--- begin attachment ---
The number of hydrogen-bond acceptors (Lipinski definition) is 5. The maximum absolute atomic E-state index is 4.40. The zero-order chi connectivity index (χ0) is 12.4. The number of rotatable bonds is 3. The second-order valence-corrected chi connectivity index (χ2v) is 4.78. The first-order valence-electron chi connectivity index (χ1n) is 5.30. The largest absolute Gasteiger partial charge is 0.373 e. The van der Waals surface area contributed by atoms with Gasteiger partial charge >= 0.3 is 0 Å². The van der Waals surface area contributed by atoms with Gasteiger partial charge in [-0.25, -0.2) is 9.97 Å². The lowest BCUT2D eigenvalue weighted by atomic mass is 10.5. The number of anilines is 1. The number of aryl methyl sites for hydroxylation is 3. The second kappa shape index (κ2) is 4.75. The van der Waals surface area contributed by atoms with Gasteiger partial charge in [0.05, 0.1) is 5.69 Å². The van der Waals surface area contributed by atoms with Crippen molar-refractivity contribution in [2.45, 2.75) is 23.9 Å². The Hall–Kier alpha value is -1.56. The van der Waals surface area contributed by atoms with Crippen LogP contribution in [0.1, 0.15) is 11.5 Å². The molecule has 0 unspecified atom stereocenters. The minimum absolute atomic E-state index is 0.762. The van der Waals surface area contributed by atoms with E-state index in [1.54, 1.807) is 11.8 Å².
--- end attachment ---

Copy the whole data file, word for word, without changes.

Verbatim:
The number of hydrogen-bond acceptors (Lipinski definition) is 5. The maximum absolute atomic E-state index is 4.40. The zero-order chi connectivity index (χ0) is 12.4. The number of rotatable bonds is 3. The second-order valence-corrected chi connectivity index (χ2v) is 4.78. The first-order valence-electron chi connectivity index (χ1n) is 5.30. The largest absolute Gasteiger partial charge is 0.373 e. The van der Waals surface area contributed by atoms with Gasteiger partial charge >= 0.3 is 0 Å². The van der Waals surface area contributed by atoms with Gasteiger partial charge in [-0.25, -0.2) is 9.97 Å². The lowest BCUT2D eigenvalue weighted by atomic mass is 10.5. The number of anilines is 1. The number of aryl methyl sites for hydroxylation is 3. The second kappa shape index (κ2) is 4.75. The van der Waals surface area contributed by atoms with Gasteiger partial charge in [0.05, 0.1) is 5.69 Å². The van der Waals surface area contributed by atoms with Crippen molar-refractivity contribution in [2.45, 2.75) is 23.9 Å². The Hall–Kier alpha value is -1.56. The van der Waals surface area contributed by atoms with Crippen LogP contribution in [0.1, 0.15) is 11.5 Å². The molecule has 0 unspecified atom stereocenters. The minimum absolute atomic E-state index is 0.762. The van der Waals surface area contributed by atoms with E-state index in [1.54, 1.807) is 11.8 Å².